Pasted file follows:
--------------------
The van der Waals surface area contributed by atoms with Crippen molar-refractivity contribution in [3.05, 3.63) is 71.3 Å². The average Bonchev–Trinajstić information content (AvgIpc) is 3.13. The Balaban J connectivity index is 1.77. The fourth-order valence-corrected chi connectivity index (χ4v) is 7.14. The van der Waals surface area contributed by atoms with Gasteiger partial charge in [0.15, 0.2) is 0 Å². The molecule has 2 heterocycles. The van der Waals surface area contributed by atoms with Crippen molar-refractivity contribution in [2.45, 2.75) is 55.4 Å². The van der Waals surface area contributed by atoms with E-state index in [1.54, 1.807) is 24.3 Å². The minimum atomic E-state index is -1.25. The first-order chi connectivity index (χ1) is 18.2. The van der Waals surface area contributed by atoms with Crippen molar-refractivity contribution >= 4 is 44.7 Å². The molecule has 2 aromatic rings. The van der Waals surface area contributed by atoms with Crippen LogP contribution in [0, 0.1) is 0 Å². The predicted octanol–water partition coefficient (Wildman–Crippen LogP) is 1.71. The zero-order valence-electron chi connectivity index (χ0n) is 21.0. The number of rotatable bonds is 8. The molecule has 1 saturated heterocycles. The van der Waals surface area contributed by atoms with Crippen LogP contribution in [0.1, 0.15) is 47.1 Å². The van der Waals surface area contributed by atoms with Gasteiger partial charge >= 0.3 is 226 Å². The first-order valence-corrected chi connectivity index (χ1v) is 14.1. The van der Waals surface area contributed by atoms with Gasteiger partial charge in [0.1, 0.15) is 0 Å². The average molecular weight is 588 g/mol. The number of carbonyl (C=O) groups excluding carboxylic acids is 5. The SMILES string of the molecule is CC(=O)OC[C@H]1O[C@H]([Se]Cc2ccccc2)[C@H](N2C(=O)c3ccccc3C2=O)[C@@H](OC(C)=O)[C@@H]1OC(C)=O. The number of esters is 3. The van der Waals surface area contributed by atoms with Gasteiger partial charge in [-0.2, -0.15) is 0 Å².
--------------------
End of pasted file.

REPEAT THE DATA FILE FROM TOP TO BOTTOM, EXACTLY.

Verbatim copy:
The van der Waals surface area contributed by atoms with Crippen molar-refractivity contribution in [3.05, 3.63) is 71.3 Å². The average Bonchev–Trinajstić information content (AvgIpc) is 3.13. The Balaban J connectivity index is 1.77. The fourth-order valence-corrected chi connectivity index (χ4v) is 7.14. The van der Waals surface area contributed by atoms with Gasteiger partial charge in [0.15, 0.2) is 0 Å². The molecule has 2 heterocycles. The van der Waals surface area contributed by atoms with Crippen molar-refractivity contribution in [2.45, 2.75) is 55.4 Å². The van der Waals surface area contributed by atoms with E-state index in [1.54, 1.807) is 24.3 Å². The minimum atomic E-state index is -1.25. The first-order chi connectivity index (χ1) is 18.2. The van der Waals surface area contributed by atoms with Crippen molar-refractivity contribution >= 4 is 44.7 Å². The molecule has 2 aromatic rings. The van der Waals surface area contributed by atoms with Crippen LogP contribution in [0, 0.1) is 0 Å². The predicted octanol–water partition coefficient (Wildman–Crippen LogP) is 1.71. The zero-order valence-electron chi connectivity index (χ0n) is 21.0. The number of rotatable bonds is 8. The molecule has 1 saturated heterocycles. The van der Waals surface area contributed by atoms with Crippen LogP contribution in [0.1, 0.15) is 47.1 Å². The van der Waals surface area contributed by atoms with Gasteiger partial charge >= 0.3 is 226 Å². The first-order valence-corrected chi connectivity index (χ1v) is 14.1. The van der Waals surface area contributed by atoms with Gasteiger partial charge in [0.1, 0.15) is 0 Å². The average molecular weight is 588 g/mol. The number of carbonyl (C=O) groups excluding carboxylic acids is 5. The SMILES string of the molecule is CC(=O)OC[C@H]1O[C@H]([Se]Cc2ccccc2)[C@H](N2C(=O)c3ccccc3C2=O)[C@@H](OC(C)=O)[C@@H]1OC(C)=O. The number of esters is 3. The van der Waals surface area contributed by atoms with Gasteiger partial charge in [-0.2, -0.15) is 0 Å².